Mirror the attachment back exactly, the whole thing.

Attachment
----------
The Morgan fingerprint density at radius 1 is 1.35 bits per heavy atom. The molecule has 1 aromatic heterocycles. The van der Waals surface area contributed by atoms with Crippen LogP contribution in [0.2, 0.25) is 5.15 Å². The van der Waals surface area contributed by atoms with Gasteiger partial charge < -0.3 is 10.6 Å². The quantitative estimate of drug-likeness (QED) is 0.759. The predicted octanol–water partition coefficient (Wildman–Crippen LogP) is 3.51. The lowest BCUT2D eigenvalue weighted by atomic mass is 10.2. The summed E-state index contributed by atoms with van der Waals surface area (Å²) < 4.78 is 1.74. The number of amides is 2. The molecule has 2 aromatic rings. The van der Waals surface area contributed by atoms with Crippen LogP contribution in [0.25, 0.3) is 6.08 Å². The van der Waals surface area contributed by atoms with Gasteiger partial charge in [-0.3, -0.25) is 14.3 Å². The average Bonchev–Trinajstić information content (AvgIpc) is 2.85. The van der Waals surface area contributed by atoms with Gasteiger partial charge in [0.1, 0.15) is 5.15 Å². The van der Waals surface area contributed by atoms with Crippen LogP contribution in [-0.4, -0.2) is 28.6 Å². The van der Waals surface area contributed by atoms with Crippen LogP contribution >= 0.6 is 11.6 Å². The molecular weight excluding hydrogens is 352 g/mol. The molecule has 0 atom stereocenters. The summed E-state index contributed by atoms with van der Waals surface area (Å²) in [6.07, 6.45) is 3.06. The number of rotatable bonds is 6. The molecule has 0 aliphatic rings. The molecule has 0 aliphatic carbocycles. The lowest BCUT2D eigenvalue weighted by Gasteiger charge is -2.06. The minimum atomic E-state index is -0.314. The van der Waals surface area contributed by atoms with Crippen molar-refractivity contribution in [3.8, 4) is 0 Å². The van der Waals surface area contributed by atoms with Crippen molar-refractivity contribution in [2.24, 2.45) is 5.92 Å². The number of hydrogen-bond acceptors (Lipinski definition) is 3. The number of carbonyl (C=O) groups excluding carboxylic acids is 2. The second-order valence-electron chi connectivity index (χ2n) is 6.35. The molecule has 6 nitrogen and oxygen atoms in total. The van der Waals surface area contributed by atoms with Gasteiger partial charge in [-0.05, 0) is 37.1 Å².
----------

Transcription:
The Morgan fingerprint density at radius 1 is 1.35 bits per heavy atom. The molecule has 1 aromatic heterocycles. The van der Waals surface area contributed by atoms with Crippen LogP contribution in [0.2, 0.25) is 5.15 Å². The van der Waals surface area contributed by atoms with Gasteiger partial charge < -0.3 is 10.6 Å². The quantitative estimate of drug-likeness (QED) is 0.759. The predicted octanol–water partition coefficient (Wildman–Crippen LogP) is 3.51. The lowest BCUT2D eigenvalue weighted by atomic mass is 10.2. The summed E-state index contributed by atoms with van der Waals surface area (Å²) < 4.78 is 1.74. The number of amides is 2. The molecule has 2 aromatic rings. The van der Waals surface area contributed by atoms with Crippen LogP contribution in [0.25, 0.3) is 6.08 Å². The van der Waals surface area contributed by atoms with Gasteiger partial charge in [-0.3, -0.25) is 14.3 Å². The average Bonchev–Trinajstić information content (AvgIpc) is 2.85. The van der Waals surface area contributed by atoms with Gasteiger partial charge in [0.1, 0.15) is 5.15 Å². The van der Waals surface area contributed by atoms with Crippen LogP contribution in [-0.4, -0.2) is 28.6 Å². The van der Waals surface area contributed by atoms with Crippen LogP contribution >= 0.6 is 11.6 Å². The molecular weight excluding hydrogens is 352 g/mol. The molecule has 0 atom stereocenters. The summed E-state index contributed by atoms with van der Waals surface area (Å²) in [6.07, 6.45) is 3.06. The number of rotatable bonds is 6. The molecule has 0 aliphatic rings. The molecule has 0 aliphatic carbocycles. The lowest BCUT2D eigenvalue weighted by Gasteiger charge is -2.06. The minimum atomic E-state index is -0.314. The van der Waals surface area contributed by atoms with Crippen molar-refractivity contribution in [3.8, 4) is 0 Å². The van der Waals surface area contributed by atoms with Crippen molar-refractivity contribution in [2.24, 2.45) is 5.92 Å². The number of hydrogen-bond acceptors (Lipinski definition) is 3. The number of carbonyl (C=O) groups excluding carboxylic acids is 2. The second-order valence-electron chi connectivity index (χ2n) is 6.35. The molecule has 6 nitrogen and oxygen atoms in total. The van der Waals surface area contributed by atoms with Gasteiger partial charge in [-0.05, 0) is 37.1 Å².